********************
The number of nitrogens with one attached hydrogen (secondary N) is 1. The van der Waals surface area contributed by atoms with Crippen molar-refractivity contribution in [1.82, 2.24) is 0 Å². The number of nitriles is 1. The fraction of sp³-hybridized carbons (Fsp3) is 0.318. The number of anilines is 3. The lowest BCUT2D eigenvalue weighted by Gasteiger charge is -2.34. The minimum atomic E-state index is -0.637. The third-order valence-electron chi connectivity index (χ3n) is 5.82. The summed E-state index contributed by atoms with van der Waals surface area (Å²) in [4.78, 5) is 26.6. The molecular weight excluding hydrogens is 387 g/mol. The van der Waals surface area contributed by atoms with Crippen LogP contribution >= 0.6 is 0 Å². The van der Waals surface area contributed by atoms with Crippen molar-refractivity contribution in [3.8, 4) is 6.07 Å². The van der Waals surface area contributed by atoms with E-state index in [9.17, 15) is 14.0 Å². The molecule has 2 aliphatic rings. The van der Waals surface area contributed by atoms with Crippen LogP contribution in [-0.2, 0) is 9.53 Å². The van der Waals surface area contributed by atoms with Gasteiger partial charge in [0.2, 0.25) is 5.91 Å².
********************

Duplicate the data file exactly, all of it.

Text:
The number of nitrogens with one attached hydrogen (secondary N) is 1. The van der Waals surface area contributed by atoms with Crippen molar-refractivity contribution in [1.82, 2.24) is 0 Å². The number of nitriles is 1. The fraction of sp³-hybridized carbons (Fsp3) is 0.318. The number of anilines is 3. The lowest BCUT2D eigenvalue weighted by Gasteiger charge is -2.34. The minimum atomic E-state index is -0.637. The third-order valence-electron chi connectivity index (χ3n) is 5.82. The summed E-state index contributed by atoms with van der Waals surface area (Å²) in [4.78, 5) is 26.6. The molecular weight excluding hydrogens is 387 g/mol. The van der Waals surface area contributed by atoms with Crippen LogP contribution >= 0.6 is 0 Å². The van der Waals surface area contributed by atoms with Crippen molar-refractivity contribution in [3.8, 4) is 6.07 Å². The van der Waals surface area contributed by atoms with E-state index in [9.17, 15) is 14.0 Å². The molecule has 2 aliphatic rings. The van der Waals surface area contributed by atoms with Crippen LogP contribution in [-0.2, 0) is 9.53 Å². The van der Waals surface area contributed by atoms with Gasteiger partial charge in [0.2, 0.25) is 5.91 Å².